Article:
A new study from the International Trade Union Confederation shows that investing in the care economy in seven countries would create 21 million jobs and address other problems related to aging populations and economic stagnation. The analysis looked at Australia, Denmark, German, Italy, Japan, the United Kingdom and the United States and found that an investment of just 2% of GDP would narrow the gender pay gap, reduce overall inequality and lower barriers to women's participation in the workforce.
Bad Trade Deals and Women: Lower Wages, Reduced Access to Lifesaving Health Care and Human Trafficking
The theme for International Women's Day this year is gender parity, and while women continue to contribute to social, economic, cultural and political achievement, progress toward gender parity has slowed. And trade deals like the Trans-Pacific Partnership does nothing to contribute to that parity and, in many cases, it will reinforce negatives such as downward pressure on wages, sex trafficking and reduced access to medicines.
The Oregon state Senate last week approved an unemployment insurance extension for locked-out workers that previously passed the state House, and the bill now goes to the governor for final approval. The bill will extend unemployment insurance to workers who are locked out as a result of a labor dispute. The legislation was introduced after Allegheny Technologies Inc. locked out members of the United Steelworkers (USW) in August of last year. Last week, the lockout ended when USW and ATI ratified a new contract.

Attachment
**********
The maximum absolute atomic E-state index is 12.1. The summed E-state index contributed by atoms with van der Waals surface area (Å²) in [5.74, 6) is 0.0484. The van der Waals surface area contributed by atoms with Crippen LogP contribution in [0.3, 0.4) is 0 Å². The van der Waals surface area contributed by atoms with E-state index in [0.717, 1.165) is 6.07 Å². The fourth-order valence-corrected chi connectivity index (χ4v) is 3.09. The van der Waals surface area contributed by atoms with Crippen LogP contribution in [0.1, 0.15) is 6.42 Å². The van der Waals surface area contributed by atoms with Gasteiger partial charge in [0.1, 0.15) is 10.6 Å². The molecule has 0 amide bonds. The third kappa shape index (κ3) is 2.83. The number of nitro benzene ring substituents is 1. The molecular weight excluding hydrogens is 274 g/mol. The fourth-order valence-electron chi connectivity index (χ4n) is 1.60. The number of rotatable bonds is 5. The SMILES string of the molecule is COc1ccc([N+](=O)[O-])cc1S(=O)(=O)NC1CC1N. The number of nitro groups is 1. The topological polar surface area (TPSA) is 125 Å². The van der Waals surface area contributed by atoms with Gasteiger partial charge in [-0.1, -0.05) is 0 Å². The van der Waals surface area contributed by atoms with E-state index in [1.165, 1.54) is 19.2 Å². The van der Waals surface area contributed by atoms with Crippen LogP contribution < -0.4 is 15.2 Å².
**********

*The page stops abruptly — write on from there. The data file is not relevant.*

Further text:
Each week, we take a look at the biggest friends and foes of labor. We celebrate the workers who are winning big and small battles, and we shame the companies or people who are trying to deny working people their rights.
More than 250 participants packed the East Brunswick, N.J., Hilton ballroom for the 13th annual Women in Leadership Development conference. The atmosphere of unity and sisterhood was remarkable as both first-time and longtime WILD sisters joined together, representing every union sector, age group and job category, as well as the labor movement’s deep racial and cultural diversity.
Every week, we'll be bringing you a roundup of the important news and commentary about issues and events important to working families. Here's this week's Working People Weekly List.
The latest video from AFSCME takes a look at some of the Republican policy proposals for the economy and finds that the recipe adds up to recession.
In her life and in her death at the hands of assassins this week, Berta Cáceres, a leader in Honduran struggles for social justice, exemplifies the difficult choices that so many Central American communities have faced over the past 40 years. When the region was torn by Cold War struggles and civil war, Cáceres' family gave shelter and support to those fleeing the violence in El Salvador. As a tenuous peace was achieved, and many Hondurans faced poverty and violations of their rights, she went on to study and emerged as a leader for the rights of the Lenca people to stay on their land and sustain their rural communities, rather than migrate to cities that have become some of the most violent in the world or to the United States seeking safety and opportunity for decent work and better lives for their children.
The U.S. economy added 242,000 jobs in February and unemployment was 4.9%, unchanged from January, according to figures released this morning by the U.S. Bureau of Labor Statistics. This continues the record string of months with job growth.